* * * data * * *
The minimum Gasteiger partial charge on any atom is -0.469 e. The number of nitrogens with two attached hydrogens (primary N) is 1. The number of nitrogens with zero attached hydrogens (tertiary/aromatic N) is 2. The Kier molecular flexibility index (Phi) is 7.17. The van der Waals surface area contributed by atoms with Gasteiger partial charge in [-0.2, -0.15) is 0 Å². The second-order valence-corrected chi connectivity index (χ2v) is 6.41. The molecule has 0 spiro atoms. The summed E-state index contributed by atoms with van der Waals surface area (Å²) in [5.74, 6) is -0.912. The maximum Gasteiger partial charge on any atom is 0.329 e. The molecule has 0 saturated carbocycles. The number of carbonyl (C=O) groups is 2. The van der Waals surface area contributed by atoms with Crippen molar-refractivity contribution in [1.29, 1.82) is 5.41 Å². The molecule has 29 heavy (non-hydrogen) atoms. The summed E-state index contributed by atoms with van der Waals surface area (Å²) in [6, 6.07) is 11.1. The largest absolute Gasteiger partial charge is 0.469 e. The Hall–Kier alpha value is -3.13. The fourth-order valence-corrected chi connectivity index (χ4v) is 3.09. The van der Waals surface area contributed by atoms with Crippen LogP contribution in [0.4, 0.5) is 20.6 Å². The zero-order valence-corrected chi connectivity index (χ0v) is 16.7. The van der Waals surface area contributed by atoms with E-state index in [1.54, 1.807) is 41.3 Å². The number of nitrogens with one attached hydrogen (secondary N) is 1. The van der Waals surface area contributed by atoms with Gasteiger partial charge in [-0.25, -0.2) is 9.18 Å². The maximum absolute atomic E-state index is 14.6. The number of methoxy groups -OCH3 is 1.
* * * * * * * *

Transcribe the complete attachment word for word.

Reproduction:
The minimum Gasteiger partial charge on any atom is -0.469 e. The number of nitrogens with two attached hydrogens (primary N) is 1. The number of nitrogens with zero attached hydrogens (tertiary/aromatic N) is 2. The Kier molecular flexibility index (Phi) is 7.17. The van der Waals surface area contributed by atoms with Gasteiger partial charge in [-0.2, -0.15) is 0 Å². The second-order valence-corrected chi connectivity index (χ2v) is 6.41. The molecule has 0 spiro atoms. The summed E-state index contributed by atoms with van der Waals surface area (Å²) in [5.74, 6) is -0.912. The maximum Gasteiger partial charge on any atom is 0.329 e. The molecule has 0 saturated carbocycles. The number of carbonyl (C=O) groups is 2. The van der Waals surface area contributed by atoms with Crippen molar-refractivity contribution in [1.29, 1.82) is 5.41 Å². The molecule has 29 heavy (non-hydrogen) atoms. The summed E-state index contributed by atoms with van der Waals surface area (Å²) in [6, 6.07) is 11.1. The largest absolute Gasteiger partial charge is 0.469 e. The Hall–Kier alpha value is -3.13. The fourth-order valence-corrected chi connectivity index (χ4v) is 3.09. The van der Waals surface area contributed by atoms with Crippen LogP contribution in [0.4, 0.5) is 20.6 Å². The zero-order valence-corrected chi connectivity index (χ0v) is 16.7. The van der Waals surface area contributed by atoms with E-state index in [1.54, 1.807) is 41.3 Å². The number of nitrogens with one attached hydrogen (secondary N) is 1. The van der Waals surface area contributed by atoms with Gasteiger partial charge in [-0.25, -0.2) is 9.18 Å². The maximum absolute atomic E-state index is 14.6. The number of methoxy groups -OCH3 is 1.